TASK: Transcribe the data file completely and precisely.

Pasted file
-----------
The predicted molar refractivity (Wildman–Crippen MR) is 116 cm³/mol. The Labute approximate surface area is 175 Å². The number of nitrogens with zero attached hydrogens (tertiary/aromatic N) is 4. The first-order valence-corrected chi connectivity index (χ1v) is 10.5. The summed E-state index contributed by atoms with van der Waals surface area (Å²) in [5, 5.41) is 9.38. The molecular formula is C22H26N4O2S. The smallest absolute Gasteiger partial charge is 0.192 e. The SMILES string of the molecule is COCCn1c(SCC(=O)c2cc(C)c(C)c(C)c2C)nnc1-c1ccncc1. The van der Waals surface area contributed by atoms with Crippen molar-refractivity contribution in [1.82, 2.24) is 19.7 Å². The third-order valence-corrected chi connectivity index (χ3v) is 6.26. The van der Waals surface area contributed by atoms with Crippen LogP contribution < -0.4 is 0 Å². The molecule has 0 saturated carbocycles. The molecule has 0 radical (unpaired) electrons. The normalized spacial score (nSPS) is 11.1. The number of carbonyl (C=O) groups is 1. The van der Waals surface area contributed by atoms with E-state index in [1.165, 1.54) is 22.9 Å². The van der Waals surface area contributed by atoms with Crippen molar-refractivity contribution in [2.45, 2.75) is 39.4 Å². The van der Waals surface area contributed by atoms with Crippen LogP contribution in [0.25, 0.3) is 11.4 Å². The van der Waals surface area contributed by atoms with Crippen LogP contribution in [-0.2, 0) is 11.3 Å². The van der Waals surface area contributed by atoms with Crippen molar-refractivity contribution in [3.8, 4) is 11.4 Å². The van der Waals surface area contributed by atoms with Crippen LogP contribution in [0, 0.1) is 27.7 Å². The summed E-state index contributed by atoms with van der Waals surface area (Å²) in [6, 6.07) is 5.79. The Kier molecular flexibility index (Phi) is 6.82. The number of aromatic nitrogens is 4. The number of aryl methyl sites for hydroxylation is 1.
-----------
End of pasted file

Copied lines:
The predicted molar refractivity (Wildman–Crippen MR) is 116 cm³/mol. The Labute approximate surface area is 175 Å². The number of nitrogens with zero attached hydrogens (tertiary/aromatic N) is 4. The first-order valence-corrected chi connectivity index (χ1v) is 10.5. The summed E-state index contributed by atoms with van der Waals surface area (Å²) in [5, 5.41) is 9.38. The molecular formula is C22H26N4O2S. The smallest absolute Gasteiger partial charge is 0.192 e. The SMILES string of the molecule is COCCn1c(SCC(=O)c2cc(C)c(C)c(C)c2C)nnc1-c1ccncc1. The van der Waals surface area contributed by atoms with Crippen molar-refractivity contribution in [1.82, 2.24) is 19.7 Å². The third-order valence-corrected chi connectivity index (χ3v) is 6.26. The van der Waals surface area contributed by atoms with Crippen LogP contribution < -0.4 is 0 Å². The molecule has 0 saturated carbocycles. The molecule has 0 radical (unpaired) electrons. The normalized spacial score (nSPS) is 11.1. The number of carbonyl (C=O) groups is 1. The van der Waals surface area contributed by atoms with E-state index in [1.165, 1.54) is 22.9 Å². The van der Waals surface area contributed by atoms with Crippen molar-refractivity contribution in [2.45, 2.75) is 39.4 Å². The van der Waals surface area contributed by atoms with Crippen LogP contribution in [0.25, 0.3) is 11.4 Å². The van der Waals surface area contributed by atoms with Crippen LogP contribution in [-0.2, 0) is 11.3 Å². The van der Waals surface area contributed by atoms with Crippen molar-refractivity contribution in [3.8, 4) is 11.4 Å². The van der Waals surface area contributed by atoms with Crippen LogP contribution in [0, 0.1) is 27.7 Å². The summed E-state index contributed by atoms with van der Waals surface area (Å²) in [6, 6.07) is 5.79. The Kier molecular flexibility index (Phi) is 6.82. The number of aromatic nitrogens is 4. The number of aryl methyl sites for hydroxylation is 1.